Run to the Top Josef Stalin, a politician from the earliest beginnings of his life, strove to achieve a national sense of power during his reign over the citizens of Russia. Adolf Hitler, however, a born high school dropout somewhat longed for a place in life. He rather fell into his role as a politician, after his brief shortcomings in arts and sciences. These two individuals developed varying ideas to put their controlling minds to work to lead their political parties in the direction of total domination of the state. In the beginning Josef Stalin was a worshiper of his beloved Vladimir Lenin. He followed his every move and did as he said to help establish and lead the Bolshevik party. Much of the early part of his political career was lost due to his exile to Siberia for most of World War I. It wasn’t until 1928, when he assumed complete control of the country were he made most of his success. After Lenin’s death in January 1924, Stalin promoted his own cult followings along with the cult followings of the deceased leader. He took over the majority of the Socialists now, and immediately began to change agriculture and industry. He believed that the Soviet Union was one hundred years behind the West and had to catch up as quickly as possible. First though he had to seal up complete alliance to himself and his cause. Stalin saw a need to sure up the allegiance to him by all who were under him. Therefore, he needed to fight out against those who opposed him. So for the rest of 1924, the Politburo continued to argue about the future of the Soviet economy. The fiercest argument was between Stalin and Trotsky over Trotsky's theory of permanent Revolution. Trotsky thought that Communism could not survive in the USSR alone. He argued that the capitalist countries of the West feared Communism and would try to destroy it. For this reason, he said, it was necessary to spread Communism to the countries of Western Europe and to their overseas colonies. This would be done by giving help to revolutionary groups and parties in Western Europe. Stalin put forward an opposite theory - the theory of Socialism in One Country. He argued that the USSR must always come first in the government's plans. The rest of the world must take second place. The Communists should concentrate on building up the economy of the USSR, not waste money on helping revolutionary groups abroad.... ...t still got over four million. This is the deviant plan which helped Hitler reach is ultimate goal of a complete governing power by himself with no one to question his authority. These two men were very demanding in obtaining what they thought should be the rule of a nation by their own personal control. Stalin and Hitler were very close in the same way that they had an aggressive vigor to force a type of commanding dictatorship into their respective countries. Each had a special army that they put in high regard politically to where they were considered special police agents. These armies were under different orders, but their main objectives were to stop anyone who opposed, or were thought to be in opposition to the head of state. Also, both Stalin and Hitler had ideas to improve the education levels and economic prosperity of their own countries, each trying to put their own at the top of the world in industry and commerce. Although Hitler and Stalin were opposed to each other’s own strategies and political stance on being a world dominator, they were very similar in the way to which they fought for political power. From the Hitler/Stalin book about 1200 page book comparison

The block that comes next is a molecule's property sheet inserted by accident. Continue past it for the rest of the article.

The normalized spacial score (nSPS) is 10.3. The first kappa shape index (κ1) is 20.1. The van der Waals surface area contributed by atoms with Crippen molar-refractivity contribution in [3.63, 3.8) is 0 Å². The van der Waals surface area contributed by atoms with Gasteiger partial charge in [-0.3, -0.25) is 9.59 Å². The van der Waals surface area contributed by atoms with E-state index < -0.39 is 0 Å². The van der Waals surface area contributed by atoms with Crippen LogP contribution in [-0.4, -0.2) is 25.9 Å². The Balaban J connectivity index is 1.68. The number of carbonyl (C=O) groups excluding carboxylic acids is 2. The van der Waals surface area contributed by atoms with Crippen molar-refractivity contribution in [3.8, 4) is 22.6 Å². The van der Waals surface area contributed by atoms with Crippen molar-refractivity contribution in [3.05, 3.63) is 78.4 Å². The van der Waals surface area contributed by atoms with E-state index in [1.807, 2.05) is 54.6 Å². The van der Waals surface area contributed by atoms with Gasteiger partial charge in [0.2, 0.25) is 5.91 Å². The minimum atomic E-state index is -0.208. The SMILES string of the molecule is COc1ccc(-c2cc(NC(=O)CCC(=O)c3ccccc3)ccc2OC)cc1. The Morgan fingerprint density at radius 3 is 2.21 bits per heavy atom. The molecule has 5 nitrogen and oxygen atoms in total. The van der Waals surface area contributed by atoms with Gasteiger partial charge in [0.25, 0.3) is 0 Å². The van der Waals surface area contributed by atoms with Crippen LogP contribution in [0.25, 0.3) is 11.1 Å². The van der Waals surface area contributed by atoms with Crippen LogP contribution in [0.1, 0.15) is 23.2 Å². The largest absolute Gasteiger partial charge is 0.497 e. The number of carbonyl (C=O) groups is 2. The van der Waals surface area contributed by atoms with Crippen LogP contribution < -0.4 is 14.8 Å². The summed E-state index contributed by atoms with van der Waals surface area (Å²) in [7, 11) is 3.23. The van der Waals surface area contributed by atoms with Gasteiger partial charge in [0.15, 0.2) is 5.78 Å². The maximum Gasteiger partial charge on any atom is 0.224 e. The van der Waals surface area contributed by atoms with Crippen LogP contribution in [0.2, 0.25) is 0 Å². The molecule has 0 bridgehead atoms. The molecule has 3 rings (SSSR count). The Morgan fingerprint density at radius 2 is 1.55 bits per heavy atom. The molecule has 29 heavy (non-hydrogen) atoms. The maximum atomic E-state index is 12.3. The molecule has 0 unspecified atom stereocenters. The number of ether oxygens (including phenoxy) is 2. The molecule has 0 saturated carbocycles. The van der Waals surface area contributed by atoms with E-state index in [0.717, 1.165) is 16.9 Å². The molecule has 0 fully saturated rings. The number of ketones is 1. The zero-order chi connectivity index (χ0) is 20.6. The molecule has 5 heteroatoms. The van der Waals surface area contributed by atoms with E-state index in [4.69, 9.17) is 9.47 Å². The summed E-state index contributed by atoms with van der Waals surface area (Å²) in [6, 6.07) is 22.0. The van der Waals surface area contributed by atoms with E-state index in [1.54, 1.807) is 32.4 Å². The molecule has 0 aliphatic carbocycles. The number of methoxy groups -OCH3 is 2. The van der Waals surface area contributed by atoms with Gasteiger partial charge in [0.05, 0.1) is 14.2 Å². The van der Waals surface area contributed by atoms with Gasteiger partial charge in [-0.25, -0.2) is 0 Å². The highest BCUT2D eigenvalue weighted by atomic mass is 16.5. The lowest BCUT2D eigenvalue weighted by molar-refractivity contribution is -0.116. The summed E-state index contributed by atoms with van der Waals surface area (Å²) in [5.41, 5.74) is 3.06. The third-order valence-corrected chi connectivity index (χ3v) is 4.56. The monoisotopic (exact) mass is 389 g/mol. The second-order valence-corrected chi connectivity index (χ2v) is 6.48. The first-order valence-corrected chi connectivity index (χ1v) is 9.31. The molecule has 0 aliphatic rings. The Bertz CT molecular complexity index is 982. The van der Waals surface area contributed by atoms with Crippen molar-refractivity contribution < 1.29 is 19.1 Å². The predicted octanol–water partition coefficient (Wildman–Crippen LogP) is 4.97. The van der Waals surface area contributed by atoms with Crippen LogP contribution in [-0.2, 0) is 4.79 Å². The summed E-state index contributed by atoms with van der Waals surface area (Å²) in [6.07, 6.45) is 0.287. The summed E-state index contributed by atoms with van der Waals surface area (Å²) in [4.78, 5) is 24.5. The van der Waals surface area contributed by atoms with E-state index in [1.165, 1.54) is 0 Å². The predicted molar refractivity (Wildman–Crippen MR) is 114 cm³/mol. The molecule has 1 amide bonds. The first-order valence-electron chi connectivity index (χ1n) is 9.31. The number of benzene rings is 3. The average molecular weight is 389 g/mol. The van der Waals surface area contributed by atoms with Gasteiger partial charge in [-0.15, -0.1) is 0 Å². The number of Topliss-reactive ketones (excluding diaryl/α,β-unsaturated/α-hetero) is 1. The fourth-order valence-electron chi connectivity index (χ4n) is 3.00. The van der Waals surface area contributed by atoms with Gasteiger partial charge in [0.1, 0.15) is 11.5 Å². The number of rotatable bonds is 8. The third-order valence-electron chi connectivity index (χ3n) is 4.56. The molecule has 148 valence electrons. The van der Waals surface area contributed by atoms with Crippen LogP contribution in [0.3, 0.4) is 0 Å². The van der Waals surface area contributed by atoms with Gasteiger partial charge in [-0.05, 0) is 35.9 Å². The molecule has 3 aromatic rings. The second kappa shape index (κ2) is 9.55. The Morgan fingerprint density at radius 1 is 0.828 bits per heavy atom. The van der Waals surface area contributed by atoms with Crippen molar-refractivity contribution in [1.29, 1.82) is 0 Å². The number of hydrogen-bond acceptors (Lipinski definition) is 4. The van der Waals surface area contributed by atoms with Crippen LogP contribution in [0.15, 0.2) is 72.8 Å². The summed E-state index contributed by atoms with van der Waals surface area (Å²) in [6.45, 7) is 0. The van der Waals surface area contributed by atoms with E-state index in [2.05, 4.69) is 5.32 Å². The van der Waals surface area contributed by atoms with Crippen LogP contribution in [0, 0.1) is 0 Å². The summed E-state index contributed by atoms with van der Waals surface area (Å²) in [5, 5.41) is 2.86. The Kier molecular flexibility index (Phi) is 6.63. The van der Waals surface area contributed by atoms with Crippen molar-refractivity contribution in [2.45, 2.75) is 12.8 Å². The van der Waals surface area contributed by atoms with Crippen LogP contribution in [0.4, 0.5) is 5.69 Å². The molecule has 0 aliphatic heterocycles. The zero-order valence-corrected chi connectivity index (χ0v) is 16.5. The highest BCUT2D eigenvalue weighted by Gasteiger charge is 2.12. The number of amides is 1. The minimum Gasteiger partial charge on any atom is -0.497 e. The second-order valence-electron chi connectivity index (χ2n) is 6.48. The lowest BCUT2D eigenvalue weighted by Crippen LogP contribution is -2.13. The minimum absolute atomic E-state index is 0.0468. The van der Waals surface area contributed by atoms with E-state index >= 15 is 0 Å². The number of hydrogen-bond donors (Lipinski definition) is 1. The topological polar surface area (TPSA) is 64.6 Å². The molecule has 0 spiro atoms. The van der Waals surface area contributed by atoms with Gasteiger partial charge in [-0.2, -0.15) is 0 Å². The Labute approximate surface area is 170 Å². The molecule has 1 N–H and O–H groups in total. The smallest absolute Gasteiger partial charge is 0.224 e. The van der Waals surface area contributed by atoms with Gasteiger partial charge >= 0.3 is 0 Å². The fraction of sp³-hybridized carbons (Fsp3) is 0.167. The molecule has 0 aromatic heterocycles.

Thursday, January 16, 2020

Common Biases and Errors in Decision-Making Process